Have you heard about pet flipping? It’s when a criminal picks up a dog or cat, either by stealing the animal or claiming to be the owner of a missing pet, and then quickly sells the animal for profit. Oftentimes, the purchase price is disguised as a “rehoming fee.”
Purebred dogs and cats are the usual target. Pet flippers snatch them from front porches or backyards or pick them up if they’re found straying from home. In some instances, perpetrators answer online classified ads or neighborhood flyers for dogs that have been found. The pet flipper pretends to be the pet owner, takes the dog home and turns around and then sells the dog for a tidy profit.
“While the finder of the dog is simply trying to do a good deed, if they turn it over to a flipper, they may be adding an obstacle to the real owner’s search for their pet,” said Shelley Polansky, vice president of communications for Better Business Bureau Serving Northern Colorado and Wyoming.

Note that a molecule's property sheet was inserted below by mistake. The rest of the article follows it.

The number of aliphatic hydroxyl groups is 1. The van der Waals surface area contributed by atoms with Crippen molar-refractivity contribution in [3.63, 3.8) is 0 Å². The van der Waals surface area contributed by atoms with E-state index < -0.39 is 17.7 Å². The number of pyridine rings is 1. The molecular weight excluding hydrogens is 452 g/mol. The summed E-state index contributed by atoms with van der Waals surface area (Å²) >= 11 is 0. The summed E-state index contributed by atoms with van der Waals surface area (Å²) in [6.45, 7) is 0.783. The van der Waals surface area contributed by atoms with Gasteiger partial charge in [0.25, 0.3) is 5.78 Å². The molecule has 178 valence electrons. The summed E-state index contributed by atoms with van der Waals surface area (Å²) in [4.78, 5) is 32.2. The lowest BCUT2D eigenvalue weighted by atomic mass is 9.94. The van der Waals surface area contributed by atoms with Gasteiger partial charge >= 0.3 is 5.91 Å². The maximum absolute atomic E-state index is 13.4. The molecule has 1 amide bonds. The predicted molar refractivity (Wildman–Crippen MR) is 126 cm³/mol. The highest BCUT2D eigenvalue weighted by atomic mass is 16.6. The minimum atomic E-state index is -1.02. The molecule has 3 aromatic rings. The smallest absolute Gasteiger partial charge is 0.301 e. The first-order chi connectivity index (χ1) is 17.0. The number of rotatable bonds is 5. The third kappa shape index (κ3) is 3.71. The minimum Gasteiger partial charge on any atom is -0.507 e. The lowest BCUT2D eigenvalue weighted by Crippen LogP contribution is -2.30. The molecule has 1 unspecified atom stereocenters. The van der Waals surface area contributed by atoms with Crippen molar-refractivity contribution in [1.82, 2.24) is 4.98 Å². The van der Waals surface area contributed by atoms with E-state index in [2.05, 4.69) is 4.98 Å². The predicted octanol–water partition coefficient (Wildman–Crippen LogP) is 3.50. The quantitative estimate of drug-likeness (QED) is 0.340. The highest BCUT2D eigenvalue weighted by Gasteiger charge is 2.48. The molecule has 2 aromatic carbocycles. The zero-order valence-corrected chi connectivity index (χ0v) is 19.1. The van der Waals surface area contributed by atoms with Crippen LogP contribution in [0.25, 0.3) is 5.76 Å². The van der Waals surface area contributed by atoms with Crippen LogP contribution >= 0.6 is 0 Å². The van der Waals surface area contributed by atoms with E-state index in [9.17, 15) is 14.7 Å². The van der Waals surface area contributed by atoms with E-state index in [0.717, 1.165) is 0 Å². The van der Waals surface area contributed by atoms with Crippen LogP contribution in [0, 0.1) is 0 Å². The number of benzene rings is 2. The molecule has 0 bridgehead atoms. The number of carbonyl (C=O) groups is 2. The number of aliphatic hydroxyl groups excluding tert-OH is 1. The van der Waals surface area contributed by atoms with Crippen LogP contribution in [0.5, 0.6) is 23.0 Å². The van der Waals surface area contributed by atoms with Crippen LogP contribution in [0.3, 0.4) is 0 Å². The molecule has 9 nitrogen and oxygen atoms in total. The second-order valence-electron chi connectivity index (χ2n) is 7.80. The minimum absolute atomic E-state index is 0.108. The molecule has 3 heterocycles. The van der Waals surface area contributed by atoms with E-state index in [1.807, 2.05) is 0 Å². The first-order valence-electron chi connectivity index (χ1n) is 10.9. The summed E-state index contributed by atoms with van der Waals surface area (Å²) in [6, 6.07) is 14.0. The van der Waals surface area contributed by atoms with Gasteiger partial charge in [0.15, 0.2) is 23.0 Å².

If your pet has been lost or stolen, check local pet ads. If you find your pet is the victim of a petflipper, don’t hesitate to contact the police.
BBB recommends several tips to protect pets from potential pet flippers:
Don’t leave pets unattended.
Have your pets spayed or neutered. Some pet flippers try to acquire animals for breeding purposes, hoping to sell litters for large sums of money.
Microchip pets. Veterinary clinics and animal shelters can use a scanner to look up contact information. It’s useful only if the number has been registered, however.
Ensure your pet has a readable identification tag on at all times.
And for those in the market for a pet, BBB suggests these tips:
Request photos of the owner and pet together before you actually meet with them.
Visit the seller with the pet and observe how they interact.
Find out if the pet is spayed or neutered.
Ask to see paperwork such as Kennel Club registration and vet bills.
Get an official bill of sale from the seller.
BBB said if your pet has been lost or stolen, it is advisable to check local pet ads.